Mavis Nduchwa: Empowering Communities with Agriculture

A real estate and hospitality graduate turned TV presenter and now farmer, Mavis Nduchwa has done it all. Mavis’ journey to entrepreneurship goes as far back as when she was in boarding school, where she ordered and sold sweets to fellow students, and helped some students write their essays and letters for a small fee. So, it was no surprise that all through her career changes, Mavis always knew that she would someday be her own boss.

Mavis is passionate about the environment and nature. She is currently a manager at Safari Lodge, something she has been doing for the past ten years. In May 2011, she co-founded Chabana Farms with Brighton Chabana and was recently one of three selected winners of the Tony Elumelu Entrepreneurship Programme (TEEP) from Botswana. Mavis enjoys gardening and travelling and hopes to empower her community with agriculture.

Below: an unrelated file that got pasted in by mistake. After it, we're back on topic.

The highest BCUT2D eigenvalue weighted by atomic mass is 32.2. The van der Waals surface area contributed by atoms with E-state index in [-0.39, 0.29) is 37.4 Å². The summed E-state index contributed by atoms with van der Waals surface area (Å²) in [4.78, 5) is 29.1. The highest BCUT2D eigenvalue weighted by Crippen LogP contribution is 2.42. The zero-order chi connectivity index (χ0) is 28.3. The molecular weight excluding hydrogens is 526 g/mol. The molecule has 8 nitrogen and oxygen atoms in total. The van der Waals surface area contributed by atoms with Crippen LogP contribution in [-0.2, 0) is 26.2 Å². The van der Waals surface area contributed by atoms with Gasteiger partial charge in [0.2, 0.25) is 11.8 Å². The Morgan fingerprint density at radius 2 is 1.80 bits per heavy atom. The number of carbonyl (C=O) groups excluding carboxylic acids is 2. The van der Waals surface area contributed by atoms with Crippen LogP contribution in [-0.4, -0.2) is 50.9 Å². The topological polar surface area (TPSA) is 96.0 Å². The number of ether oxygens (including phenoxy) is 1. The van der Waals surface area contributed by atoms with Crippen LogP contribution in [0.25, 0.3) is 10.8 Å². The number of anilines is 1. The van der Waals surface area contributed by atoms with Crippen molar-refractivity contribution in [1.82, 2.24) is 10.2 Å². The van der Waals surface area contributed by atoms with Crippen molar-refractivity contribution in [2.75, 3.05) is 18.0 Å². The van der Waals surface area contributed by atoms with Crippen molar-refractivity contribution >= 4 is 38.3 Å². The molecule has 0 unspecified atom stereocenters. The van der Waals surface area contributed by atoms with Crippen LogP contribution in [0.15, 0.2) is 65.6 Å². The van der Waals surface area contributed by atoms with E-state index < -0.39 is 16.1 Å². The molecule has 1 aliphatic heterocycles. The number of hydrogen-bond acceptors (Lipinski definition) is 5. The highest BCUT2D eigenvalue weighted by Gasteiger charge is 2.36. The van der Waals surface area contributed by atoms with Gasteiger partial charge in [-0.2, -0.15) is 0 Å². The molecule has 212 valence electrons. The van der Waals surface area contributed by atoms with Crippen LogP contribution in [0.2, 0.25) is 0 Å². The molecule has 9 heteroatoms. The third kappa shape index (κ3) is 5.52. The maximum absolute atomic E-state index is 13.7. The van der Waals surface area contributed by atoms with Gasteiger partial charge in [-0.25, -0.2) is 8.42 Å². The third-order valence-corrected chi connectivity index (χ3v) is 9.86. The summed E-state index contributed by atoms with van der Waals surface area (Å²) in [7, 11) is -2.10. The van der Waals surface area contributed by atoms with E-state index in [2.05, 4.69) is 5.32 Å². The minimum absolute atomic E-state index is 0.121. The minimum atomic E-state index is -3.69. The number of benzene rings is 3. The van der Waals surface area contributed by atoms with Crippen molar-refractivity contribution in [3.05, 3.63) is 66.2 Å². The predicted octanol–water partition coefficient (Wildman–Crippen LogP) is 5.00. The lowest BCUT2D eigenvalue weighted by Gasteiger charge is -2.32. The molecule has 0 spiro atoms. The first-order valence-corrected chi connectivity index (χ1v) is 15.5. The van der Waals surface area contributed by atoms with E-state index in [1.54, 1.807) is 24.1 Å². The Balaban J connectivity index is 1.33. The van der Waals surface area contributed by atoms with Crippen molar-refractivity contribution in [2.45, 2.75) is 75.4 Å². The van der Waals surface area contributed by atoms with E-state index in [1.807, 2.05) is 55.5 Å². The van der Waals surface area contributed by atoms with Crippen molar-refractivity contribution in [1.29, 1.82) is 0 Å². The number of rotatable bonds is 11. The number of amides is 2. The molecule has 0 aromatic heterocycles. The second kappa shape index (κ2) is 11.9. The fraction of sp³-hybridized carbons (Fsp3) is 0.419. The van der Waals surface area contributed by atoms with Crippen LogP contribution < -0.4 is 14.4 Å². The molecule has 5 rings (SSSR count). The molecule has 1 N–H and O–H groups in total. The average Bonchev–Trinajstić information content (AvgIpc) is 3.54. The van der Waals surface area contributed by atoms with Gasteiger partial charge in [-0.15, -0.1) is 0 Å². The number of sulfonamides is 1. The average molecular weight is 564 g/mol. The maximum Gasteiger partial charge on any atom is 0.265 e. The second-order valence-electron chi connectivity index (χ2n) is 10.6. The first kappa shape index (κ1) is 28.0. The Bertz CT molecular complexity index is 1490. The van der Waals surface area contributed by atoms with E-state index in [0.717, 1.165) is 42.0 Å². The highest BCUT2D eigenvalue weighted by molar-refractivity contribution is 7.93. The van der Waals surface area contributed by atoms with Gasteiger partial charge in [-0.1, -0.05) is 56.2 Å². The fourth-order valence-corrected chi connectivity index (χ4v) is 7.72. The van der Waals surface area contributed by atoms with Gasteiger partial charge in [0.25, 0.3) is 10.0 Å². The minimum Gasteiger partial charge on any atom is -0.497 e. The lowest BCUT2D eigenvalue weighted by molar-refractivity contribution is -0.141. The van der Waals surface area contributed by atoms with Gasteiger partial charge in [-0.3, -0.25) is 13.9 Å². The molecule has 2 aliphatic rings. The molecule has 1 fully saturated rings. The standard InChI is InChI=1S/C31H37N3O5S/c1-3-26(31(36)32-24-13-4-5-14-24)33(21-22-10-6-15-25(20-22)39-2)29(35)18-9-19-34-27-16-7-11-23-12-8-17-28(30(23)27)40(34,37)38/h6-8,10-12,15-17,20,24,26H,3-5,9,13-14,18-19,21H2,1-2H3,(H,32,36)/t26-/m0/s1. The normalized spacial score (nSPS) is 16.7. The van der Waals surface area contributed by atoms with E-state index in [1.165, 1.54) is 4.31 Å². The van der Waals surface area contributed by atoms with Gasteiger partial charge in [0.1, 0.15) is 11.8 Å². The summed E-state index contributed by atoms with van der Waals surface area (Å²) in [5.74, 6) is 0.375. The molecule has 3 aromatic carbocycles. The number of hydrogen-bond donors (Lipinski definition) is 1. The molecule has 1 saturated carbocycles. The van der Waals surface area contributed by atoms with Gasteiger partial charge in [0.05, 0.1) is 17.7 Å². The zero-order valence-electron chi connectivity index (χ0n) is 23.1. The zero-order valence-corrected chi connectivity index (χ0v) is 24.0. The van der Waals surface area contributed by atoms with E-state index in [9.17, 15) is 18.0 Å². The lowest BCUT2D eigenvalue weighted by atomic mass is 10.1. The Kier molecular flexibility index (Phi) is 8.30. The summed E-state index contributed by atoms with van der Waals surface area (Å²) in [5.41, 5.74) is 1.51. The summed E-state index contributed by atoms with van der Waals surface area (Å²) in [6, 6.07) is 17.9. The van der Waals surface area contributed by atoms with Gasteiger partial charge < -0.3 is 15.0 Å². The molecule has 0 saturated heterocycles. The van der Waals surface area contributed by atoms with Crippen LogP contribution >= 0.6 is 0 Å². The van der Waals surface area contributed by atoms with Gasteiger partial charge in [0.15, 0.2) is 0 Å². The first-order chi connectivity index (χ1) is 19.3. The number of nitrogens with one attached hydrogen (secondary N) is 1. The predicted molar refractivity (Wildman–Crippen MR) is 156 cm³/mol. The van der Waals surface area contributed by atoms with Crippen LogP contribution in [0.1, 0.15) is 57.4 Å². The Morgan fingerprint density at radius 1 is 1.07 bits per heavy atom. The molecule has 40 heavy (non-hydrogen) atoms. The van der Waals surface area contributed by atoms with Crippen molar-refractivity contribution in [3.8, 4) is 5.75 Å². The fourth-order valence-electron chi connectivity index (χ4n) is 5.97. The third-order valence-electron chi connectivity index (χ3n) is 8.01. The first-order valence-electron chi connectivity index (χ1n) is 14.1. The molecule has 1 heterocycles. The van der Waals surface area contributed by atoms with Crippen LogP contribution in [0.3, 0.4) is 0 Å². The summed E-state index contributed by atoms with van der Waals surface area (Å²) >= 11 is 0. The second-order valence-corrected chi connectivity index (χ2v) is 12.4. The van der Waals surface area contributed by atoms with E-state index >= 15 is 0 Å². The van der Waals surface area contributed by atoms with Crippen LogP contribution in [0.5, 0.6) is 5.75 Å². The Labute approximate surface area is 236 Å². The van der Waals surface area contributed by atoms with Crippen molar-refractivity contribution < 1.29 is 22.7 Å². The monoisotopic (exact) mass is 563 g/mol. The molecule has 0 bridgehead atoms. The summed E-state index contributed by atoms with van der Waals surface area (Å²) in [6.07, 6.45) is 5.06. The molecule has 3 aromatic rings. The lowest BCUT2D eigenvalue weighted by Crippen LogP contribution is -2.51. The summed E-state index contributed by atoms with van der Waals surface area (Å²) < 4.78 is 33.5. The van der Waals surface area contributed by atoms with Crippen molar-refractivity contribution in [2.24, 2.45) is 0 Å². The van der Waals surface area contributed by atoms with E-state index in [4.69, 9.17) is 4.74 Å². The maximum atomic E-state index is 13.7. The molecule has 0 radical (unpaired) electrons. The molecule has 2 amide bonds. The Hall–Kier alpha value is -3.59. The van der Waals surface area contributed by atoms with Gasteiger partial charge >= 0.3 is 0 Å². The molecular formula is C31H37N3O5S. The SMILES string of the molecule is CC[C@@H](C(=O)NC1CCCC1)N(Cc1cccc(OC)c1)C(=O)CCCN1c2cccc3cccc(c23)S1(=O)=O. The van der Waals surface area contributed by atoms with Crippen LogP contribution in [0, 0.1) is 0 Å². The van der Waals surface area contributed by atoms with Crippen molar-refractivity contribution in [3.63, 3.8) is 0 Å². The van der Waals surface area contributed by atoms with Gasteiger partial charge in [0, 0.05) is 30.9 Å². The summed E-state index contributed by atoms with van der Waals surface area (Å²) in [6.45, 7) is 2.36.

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Tell us about Chabana Farms and what you do
At Chabana Farms, we are all about integrated farming — cattle, goats, donkeys, poultry, piggery, vegetables and horticulture. Farming is our pride. We believe that no child should go to bed hungry, so we make sure that starting from our small community, every person is fed. We also empower women and girls in our community through farming.

We started Chabana Farms in 2011 after we saw the problems our community was facing — lack of jobs for women and youth, shortage of food such as vegetables and meat products, people having to travel far to get basic commodities. We wanted to change this. We believe that by empowering the locals, we’ll have taken the first step to turning Africa into one big economic giant.

The vision for Chabana Farms is not only to provide food for the nation but to empower individuals in the community. We want to turn Chabana farms into a well known brand, both locally and internationally.

How did you feel when you heard you made the Tony Elumelu Entrepreneurship Programme (TEEP) list and what was the most difficult part  about applying?
When I got the news that I made the TEEP list, I was so excited that someone out there believed in me. The most difficult part about applying was getting internet access. The internet is not readily available in my community, so that was a challenge.

What is your biggest business challenge right now and how do you think TEEP will help address it?